What is Diverticulitis?
Diverticulitis is a form of diverticular disease, which occurs when small pouches form in the large intestinal (colonic) wall called diverticula. These diverticula push through weak spots in the colon’s outer muscle layers. Inflammation of the diverticula is called diverticulitis. Diverticulosis is the presence of diverticula without inflammation.
What Causes Diverticulitis?
A high-fat and low-fiber diet is considered a contributing factor for developing diverticulitis in Western countries.
Other potential causes of diverticulitis include:
- Constipation and straining to have a bowel movement
- Lack of exercise
- Use of certain medications including nonsteroidal anti-inflammatory drugs (NSAIDs) such as aspirin, and steroids
Certain foods that are low in fiber or high in sugar may aggravate or trigger diverticulitis in some people, such as:
- Processed meats
- Red meats
- Fried foods
- Full fat dairy products
Is Diverticulitis Contagious?
Diverticulitis is not contagious. It is not transmitted from person-to-person, through respiratory droplets or bodily fluids, or by touching contaminated surfaces.
Diverticulosis, which can lead to diverticulitis, occurs commonly when people age.
How is Diverticulitis Diagnosed?
Diverticulitis is diagnosed based on a medical history and physical examination.
Laboratory tests used to help diagnose diverticulitis include:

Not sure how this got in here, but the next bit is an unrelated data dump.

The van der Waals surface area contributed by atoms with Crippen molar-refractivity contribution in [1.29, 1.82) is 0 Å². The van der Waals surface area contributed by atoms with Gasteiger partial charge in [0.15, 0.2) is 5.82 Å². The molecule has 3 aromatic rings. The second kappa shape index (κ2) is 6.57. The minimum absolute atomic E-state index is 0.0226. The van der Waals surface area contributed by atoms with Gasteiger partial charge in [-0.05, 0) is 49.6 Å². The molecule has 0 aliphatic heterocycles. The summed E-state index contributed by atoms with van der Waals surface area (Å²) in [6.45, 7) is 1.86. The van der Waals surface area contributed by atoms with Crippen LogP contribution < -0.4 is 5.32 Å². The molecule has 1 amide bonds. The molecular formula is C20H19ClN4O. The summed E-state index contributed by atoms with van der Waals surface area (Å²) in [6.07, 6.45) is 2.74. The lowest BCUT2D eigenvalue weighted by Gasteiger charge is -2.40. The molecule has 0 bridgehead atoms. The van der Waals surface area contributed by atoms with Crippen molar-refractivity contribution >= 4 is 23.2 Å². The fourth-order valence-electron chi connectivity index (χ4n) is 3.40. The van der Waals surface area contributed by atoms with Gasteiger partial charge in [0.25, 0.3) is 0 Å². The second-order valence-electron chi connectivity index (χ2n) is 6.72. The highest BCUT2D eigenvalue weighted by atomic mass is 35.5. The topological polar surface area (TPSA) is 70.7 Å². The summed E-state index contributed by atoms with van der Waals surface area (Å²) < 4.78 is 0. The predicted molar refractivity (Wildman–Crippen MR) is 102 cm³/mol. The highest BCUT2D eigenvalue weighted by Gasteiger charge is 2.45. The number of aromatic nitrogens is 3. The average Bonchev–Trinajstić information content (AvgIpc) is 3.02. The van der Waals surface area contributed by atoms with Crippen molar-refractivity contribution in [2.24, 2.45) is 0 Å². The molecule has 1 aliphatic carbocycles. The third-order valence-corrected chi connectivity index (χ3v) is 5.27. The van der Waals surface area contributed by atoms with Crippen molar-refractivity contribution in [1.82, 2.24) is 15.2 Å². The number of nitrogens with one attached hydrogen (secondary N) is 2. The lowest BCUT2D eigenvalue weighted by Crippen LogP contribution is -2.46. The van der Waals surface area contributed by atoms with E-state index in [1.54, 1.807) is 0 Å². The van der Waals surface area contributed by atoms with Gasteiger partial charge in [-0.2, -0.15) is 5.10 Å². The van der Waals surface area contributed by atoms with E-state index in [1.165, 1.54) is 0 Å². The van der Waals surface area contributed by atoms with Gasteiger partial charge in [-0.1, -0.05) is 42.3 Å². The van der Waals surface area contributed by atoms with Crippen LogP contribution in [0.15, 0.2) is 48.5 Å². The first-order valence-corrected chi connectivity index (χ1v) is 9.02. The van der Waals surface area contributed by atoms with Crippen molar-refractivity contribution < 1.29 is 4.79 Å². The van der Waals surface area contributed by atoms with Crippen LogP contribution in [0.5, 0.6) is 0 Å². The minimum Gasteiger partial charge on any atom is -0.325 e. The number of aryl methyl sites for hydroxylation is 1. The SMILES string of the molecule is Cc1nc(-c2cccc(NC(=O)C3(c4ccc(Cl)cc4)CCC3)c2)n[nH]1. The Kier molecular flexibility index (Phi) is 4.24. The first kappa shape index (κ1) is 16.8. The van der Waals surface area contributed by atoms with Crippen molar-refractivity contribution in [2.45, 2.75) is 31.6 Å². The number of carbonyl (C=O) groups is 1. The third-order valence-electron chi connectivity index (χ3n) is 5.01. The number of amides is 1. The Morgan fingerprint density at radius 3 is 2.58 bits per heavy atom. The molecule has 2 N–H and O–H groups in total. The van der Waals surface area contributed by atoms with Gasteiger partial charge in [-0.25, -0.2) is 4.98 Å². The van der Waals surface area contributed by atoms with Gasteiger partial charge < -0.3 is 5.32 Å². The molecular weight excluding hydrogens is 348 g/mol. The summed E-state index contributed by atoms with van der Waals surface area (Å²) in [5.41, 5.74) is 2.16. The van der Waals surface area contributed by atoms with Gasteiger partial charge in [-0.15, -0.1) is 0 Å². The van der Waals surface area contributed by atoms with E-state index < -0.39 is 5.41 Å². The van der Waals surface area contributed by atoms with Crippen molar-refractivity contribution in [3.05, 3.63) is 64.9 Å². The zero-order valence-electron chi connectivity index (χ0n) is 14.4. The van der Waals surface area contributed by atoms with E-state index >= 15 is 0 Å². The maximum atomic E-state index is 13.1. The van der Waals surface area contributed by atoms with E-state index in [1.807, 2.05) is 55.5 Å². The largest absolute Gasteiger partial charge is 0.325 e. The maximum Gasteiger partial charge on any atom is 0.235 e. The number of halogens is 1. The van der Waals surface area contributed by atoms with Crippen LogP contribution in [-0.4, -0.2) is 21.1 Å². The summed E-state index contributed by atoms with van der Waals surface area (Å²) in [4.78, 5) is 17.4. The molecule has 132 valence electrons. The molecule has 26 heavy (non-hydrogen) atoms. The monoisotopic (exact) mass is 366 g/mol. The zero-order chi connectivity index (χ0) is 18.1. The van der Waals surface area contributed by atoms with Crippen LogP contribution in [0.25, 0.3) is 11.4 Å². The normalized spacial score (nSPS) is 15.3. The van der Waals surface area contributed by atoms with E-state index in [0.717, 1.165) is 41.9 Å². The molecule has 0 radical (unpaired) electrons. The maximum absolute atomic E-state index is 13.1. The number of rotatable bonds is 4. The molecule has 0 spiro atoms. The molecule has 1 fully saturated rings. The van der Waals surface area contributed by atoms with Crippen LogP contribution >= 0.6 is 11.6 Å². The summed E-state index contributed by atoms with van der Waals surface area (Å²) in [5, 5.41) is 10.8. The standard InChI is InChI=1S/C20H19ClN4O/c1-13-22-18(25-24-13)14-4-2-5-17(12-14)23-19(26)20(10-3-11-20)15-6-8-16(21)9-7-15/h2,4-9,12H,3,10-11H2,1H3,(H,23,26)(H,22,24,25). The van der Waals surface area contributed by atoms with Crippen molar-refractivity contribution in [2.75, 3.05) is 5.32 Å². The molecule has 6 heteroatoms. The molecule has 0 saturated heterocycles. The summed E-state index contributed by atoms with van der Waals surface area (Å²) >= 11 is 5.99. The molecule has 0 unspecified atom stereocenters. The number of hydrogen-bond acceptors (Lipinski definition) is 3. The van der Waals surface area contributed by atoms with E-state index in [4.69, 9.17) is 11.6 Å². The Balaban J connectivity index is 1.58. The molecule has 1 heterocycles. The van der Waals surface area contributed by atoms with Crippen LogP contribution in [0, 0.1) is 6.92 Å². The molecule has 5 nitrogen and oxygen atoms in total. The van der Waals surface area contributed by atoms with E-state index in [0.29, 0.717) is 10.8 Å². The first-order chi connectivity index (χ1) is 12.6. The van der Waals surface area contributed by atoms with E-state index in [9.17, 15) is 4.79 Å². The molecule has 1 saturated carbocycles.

- White blood cell count
- Hemoglobin level
- Electrolyte assays
- Blood cultures
- Renal function tests
- Liver enzyme and lipase levels
- Urine culture
- Stool test for blood
- A pregnancy test for females of childbearing age
Imaging tests used to help diagnose diverticulitis include:
What is the Treatment for Diverticulitis?
Treatment for diverticulitis depends on the severity, any complications that exist, and a patient’s other medical conditions.
Treatment for mild diverticulitis includes:
- Clear liquid diet for 2-3 days; progressing to a soft diet as tolerated
- 7-10 days of oral broad-spectrum antibiotics if needed, such as:
- Acetaminophen (Tylenol) and antispasmodics for pain
In severe cases hospitalization may be needed. If hospitalized, treatment for severe diverticulitis may include:
- Clear liquid diet; progress to a soft diet as tolerated
- Intravenous (IV) or oral antibiotics
- Abscesses less than 3 cm: Typically resolved with antibiotics
- Abscesses greater than 4 cm: Drain percutaneously
- Pain management
- Elective surgical resection
How do you Prevent Diverticulitis?
The primary way to prevent diverticulitis is with proper diet and exercise. Diverticular disease can be due to a low fiber diet, so consumption of a high fiber diet with plenty of vegetables and fruits, whole grains, and other high fiber foods is the mainstay of prevention.
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